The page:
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A lifeline when there are no other options

Stories

March 02, 2023

Have you ever been in a stressful time full of things beyond your control?

For Mr. and Mrs. Thao* that stressful time occurred when they were both admitted to the hospital. Neither had health insurance. They were worried. Worried about what was wrong with each of them and what it would mean – What would it cost? Where would they go? Who could help them?

Once diagnosed, they received treatment plans and prescriptions for multiple medications. Yet the costs for a reduced rate prescription program was financially beyond their means.

A hand outstretched to help

At a follow-up appointment, a glimmer of hope appeared. Their nurse recommended the St. Vincent de Paul Charitable Pharmacy.

The Thaos now make monthly visits to the pharmacy to pick up their prescriptions – at no cost to them. They also receive support and encouragement from pharmacy staff and volunteers.

In its ten years of operation the St. Vincent de Paul Charitable Pharmacy staff have filled over 50,000 prescriptions for more than 1,500 uninsured adult patients.

Mr. and Mrs. Thao live healthier lives because of your care and commitment to our neighbors in need. Without you, each of these individuals would suffer from untreated effects of heart disease, high blood pressure, diabetes, and mental health conditions, and be susceptible to the flu and COVID-19 variants.

The pharmacy is often the last lifeline for patients who have nowhere else to turn. Many patients are initially referred from hospitals, emergency departments, and local clinics.

The St. Vincent de Paul Charitable Pharmacy in Madison.

Pill organizers and schedules.

 

 

 

 

 

 

 

 

 

The importance of good communication

Even as the couple started on a stable regime, there was one more hurdle to overcome.

Both Mr. and Mrs. Thao are native Hmong speakers with limited English. Thanks to Ricky, a St. Vincent de Paul Charitable Pharmacy volunteer fluent in the Hmong language, the couple can fully understand how to properly manage their conditions and medications.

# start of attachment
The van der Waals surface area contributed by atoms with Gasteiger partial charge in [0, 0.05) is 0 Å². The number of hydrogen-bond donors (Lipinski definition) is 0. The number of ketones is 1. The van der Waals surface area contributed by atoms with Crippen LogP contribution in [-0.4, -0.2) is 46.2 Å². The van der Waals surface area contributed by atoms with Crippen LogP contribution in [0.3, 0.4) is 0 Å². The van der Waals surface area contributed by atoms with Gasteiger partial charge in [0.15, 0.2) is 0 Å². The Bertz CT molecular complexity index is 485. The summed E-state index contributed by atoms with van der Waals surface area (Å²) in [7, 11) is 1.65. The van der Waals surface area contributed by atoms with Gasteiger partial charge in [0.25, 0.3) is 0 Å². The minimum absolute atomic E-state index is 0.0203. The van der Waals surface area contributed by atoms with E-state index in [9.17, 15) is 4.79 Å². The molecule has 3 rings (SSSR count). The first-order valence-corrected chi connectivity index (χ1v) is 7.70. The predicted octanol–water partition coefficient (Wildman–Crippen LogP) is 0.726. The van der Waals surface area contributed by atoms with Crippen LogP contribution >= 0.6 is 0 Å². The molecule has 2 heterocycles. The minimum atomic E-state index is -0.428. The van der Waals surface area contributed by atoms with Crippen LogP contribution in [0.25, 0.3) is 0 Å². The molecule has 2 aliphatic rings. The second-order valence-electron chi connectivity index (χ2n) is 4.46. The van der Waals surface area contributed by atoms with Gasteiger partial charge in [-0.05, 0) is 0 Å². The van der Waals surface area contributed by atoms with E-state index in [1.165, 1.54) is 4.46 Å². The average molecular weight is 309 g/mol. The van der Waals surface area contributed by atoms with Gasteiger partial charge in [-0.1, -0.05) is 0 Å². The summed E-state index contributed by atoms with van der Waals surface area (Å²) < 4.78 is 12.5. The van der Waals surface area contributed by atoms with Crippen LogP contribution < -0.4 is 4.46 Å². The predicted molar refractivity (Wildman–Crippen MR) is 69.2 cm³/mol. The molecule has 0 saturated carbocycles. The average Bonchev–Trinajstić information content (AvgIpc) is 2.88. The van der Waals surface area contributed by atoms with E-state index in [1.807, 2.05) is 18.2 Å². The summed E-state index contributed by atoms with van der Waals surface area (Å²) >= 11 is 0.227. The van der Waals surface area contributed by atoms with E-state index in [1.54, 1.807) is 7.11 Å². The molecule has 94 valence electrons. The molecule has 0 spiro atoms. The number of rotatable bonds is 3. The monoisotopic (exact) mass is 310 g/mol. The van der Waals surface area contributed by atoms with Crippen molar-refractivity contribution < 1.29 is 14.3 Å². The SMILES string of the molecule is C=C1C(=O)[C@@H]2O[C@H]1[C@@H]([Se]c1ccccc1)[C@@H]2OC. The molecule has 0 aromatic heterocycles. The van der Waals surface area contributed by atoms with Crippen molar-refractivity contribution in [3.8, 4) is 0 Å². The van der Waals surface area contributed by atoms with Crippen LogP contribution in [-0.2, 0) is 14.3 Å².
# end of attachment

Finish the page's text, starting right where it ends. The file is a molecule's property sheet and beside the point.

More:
Hmong is the third most common language spoken in Wisconsin. It’s primarily an oral language with a relatively short written history. For older Hmong adults who cannot read the language or speak English fluently, navigating life, including a detailed pharmacy visit can be difficult.

During each pharmacy visit, the couple sit down with Managing Pharmacist, Yolanda Tolson-Eveans, RPh, where she provides a pill organizer, schedule and calendar. The calendar shows images of the pills they’ll receive so they know what to expect (at right). Ricky is on hand to translate and explain her instructions.

“Ever since we’ve been here it’s been so helpful to have a schedule and calendar,” Mrs. Thao affirms. “We’re very thankful to the donors and everybody. Even as cold as it gets, the pharmacy staff is helping (outside for the curbside delivery). We’re grateful for the pharmacy and volunteers.”

Recalling their first meeting, Ricky immediately noticed Mr. Thao’s face relax when they were introduced.

“Bridging the gap of understanding and ensuring access to care is so important,” Ricky commented. “When you have someone that is of your culture and community, you have trust in the healthcare system. Trust in the pharmacists and trust in the pharmacy.”

Today, the world is a little brighter because of your dedication. Today, the Thaos and hundreds of neighbors like them can thrive.

How you can help pharmacy patients right now

In December 2022, Congress passed the Consolidated Appropriations Act, 2023. There are several health-related policies in the document. One of the most notable for the pharmacy relates to changes in Medicare coverage. During the COVID-19 Public Health Emergency, states were “prohibited from terminating or reducing benefits for most Medicaid enrollees.” During this time, Medicaid enrollment increased by nearly 30%. This “continuous coverage” will end this month, March 2023. States have three months to plan for a return to regular eligibility and enrollment but experts expect it could take up to a year for people to receive renewed coverage.

For neighbors relying on prescription medicine everyday, doing without them puts them at risk for declining health, job loss, and expensive emergency department visits. As patients are dropped from Medicaid coverage, it is anticipated that neighbors in need of free medication will drastically increase. To serve more patients, the pharmacy will expand operating hours. Additional hours will also allow UW-Madison School of Pharmacy students to provide patient care and earn valuable practical experience.

Here are three ways to help:

Sources: Princeton University, Unwinding Provisions in the 2023 Consolidated Appropriations Act, Georgetown University Health Policy Institute, Consolidated Appropriations Act, 2023: Medicaid and CHIP Provisions Explained

 

*Using last names only to protect the neighbors’ privacy. Photos are representational.

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